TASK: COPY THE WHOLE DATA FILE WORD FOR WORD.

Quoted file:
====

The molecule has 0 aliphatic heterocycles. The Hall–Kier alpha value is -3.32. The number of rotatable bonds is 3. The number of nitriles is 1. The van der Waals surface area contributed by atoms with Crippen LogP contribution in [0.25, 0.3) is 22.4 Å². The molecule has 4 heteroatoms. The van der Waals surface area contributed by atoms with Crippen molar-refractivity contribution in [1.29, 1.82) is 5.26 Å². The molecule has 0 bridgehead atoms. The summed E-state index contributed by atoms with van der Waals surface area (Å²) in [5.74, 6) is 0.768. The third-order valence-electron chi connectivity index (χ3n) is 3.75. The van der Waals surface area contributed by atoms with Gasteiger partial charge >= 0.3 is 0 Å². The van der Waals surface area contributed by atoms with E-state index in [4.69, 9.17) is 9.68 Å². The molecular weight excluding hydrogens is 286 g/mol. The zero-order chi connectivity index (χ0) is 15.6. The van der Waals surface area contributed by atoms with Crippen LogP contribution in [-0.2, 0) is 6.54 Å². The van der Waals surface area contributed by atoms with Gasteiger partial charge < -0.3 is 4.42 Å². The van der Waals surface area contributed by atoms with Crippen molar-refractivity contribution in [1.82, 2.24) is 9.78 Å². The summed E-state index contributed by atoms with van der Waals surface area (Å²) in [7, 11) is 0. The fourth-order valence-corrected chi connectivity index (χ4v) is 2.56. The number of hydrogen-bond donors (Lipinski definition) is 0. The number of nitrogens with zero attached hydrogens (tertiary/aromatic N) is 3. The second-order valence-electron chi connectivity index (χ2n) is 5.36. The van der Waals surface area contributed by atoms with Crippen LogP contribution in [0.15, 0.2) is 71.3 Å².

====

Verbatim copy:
The molecule has 0 aliphatic heterocycles. The Hall–Kier alpha value is -3.32. The number of rotatable bonds is 3. The number of nitriles is 1. The van der Waals surface area contributed by atoms with Crippen LogP contribution in [0.25, 0.3) is 22.4 Å². The molecule has 4 heteroatoms. The van der Waals surface area contributed by atoms with Crippen molar-refractivity contribution in [1.29, 1.82) is 5.26 Å². The molecule has 0 bridgehead atoms. The summed E-state index contributed by atoms with van der Waals surface area (Å²) in [5.74, 6) is 0.768. The third-order valence-electron chi connectivity index (χ3n) is 3.75. The van der Waals surface area contributed by atoms with Gasteiger partial charge >= 0.3 is 0 Å². The van der Waals surface area contributed by atoms with E-state index in [4.69, 9.17) is 9.68 Å². The molecular weight excluding hydrogens is 286 g/mol. The zero-order chi connectivity index (χ0) is 15.6. The van der Waals surface area contributed by atoms with Crippen LogP contribution in [-0.2, 0) is 6.54 Å². The van der Waals surface area contributed by atoms with Gasteiger partial charge < -0.3 is 4.42 Å². The van der Waals surface area contributed by atoms with Crippen molar-refractivity contribution in [1.82, 2.24) is 9.78 Å². The summed E-state index contributed by atoms with van der Waals surface area (Å²) in [7, 11) is 0. The fourth-order valence-corrected chi connectivity index (χ4v) is 2.56. The number of hydrogen-bond donors (Lipinski definition) is 0. The number of nitrogens with zero attached hydrogens (tertiary/aromatic N) is 3. The second-order valence-electron chi connectivity index (χ2n) is 5.36. The van der Waals surface area contributed by atoms with Crippen LogP contribution in [0.15, 0.2) is 71.3 Å².